Most auctioneers own their own auction company. They may have members of their family involved in helping with the business. Other auctioneers, sometimes known as freelancers, work on a contract basis for a daily flat rate. A few auctioneers work as employees for regional auction companies.

Auctioneers may spend some time in an office, meeting with clients and making arrangements. But sooner or later, they have to be at the auction site.

Auction sites could be anywhere. Some items, like jewelry, are small enough that the auction can be done in a nice hotel room or hall. But a lot of merchandise must be auctioned off outdoors. Auctions of farm equipment often take place at the farm.

Usually, an auctioneer will use an auction barn. It is specially designed to handle tractors or cows or cars, depending on what the auction house specializes in.

This job involves more than 9 to 5. Auctioneer Joe Tarpley says he's had some long days. "Just the other week, I was on a 5 a.m. plane to North Carolina to do a contract," says Tarpley. "I didn't get back home until midnight."

Some business even requires a night or two out of town. Add in the weekends and evenings when the auctions are taking place, and you've got a pretty mixed-up schedule.

Besides a strong voice, there aren't that many physical requirements to do this job.

However, you may do some heavy lifting as a beginner. You have to be somewhat mobile in order to visit sites, explore estates or inspect and gather equipment.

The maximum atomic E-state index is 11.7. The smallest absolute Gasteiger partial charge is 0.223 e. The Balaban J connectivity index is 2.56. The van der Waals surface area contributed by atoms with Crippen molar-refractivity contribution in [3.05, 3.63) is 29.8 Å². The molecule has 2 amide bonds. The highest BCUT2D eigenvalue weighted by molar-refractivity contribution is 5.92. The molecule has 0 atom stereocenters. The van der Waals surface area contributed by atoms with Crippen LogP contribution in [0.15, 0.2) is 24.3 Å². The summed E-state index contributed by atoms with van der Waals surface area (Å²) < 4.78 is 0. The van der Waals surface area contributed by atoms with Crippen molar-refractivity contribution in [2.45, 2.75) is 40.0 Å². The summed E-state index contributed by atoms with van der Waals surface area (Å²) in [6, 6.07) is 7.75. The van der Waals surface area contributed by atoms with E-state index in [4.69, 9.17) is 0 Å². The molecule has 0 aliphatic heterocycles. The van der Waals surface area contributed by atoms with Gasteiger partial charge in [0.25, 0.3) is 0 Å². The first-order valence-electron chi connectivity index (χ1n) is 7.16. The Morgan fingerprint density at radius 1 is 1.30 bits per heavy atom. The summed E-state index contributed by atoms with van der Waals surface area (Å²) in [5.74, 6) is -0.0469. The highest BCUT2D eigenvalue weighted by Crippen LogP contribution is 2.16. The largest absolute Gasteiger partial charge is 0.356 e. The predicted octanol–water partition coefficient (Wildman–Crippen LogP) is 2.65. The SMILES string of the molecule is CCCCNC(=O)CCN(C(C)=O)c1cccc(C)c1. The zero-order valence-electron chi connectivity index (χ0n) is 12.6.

Briggs says that during the organizing of an auction, "there is a tremendous amount of physical work to do."

He gives an example from a farm auction last year: "It took the auctioneer and his wife, their two kids and two hired people...three weeks to dig everything out. There were five or six buildings full of stuff!" he says.

Some may call it grunt work, but Briggs says learning how to set up an auction is one way to get started. "It's a great way to learn what it's all about and it's a great way to learn what something is worth," he says.

Try to get a part-time job doing something for an auctioneer. There are jobs as cashiers, bid spotters and people who line up merchandise. From there, you can become more involved as you go. Of course, let the boss know what you'd like to do.

Veteran auctioneer Perry Wiggins says there are other good opportunities in this business. Bid callers, the people who are often hired on a contract basis to do the bid calling for an auctioneer, make a good living. Bid assistants, or ring workers as they are often called, can also make a great living. They work between the caller and the crowd. It's more of a one-on-one sales job.

Since auctioneers work on a commission basis, income varies greatly from month to month. It depends on the type of merchandise you are selling.

Paintings sold at Sotheby's in England, for example, go for millions of dollars. The commission on just one of those would make you drool. Some car auctions, on the other hand, sell cars for less than $500 each.

Calvin Ogren is the past vice-president of the California State Auctioneers Association. He says earnings vary, depending on the job. For example, an auctioneer might deal with entire estates, high-end collectibles, or high-volume but insignificant online items.

"Every job is a little bit different," he says.

The bottom line is, auctioneers have to work for their money. "There's a lot of money to be made in auctions but it's a lot of work," says Ogren.

While many auctioneers oversee all kinds of sales, others specialize. For example, some may do only car auctions, or auctions of public property or items seized by the police.

At a Glance

Work the crowds to get the best bids you can

  • Women are still very much a minority among auctioneers
  • Online auctions are becoming more common
  • You can study at an auctioneering school, but a business or marketing background is valuable, too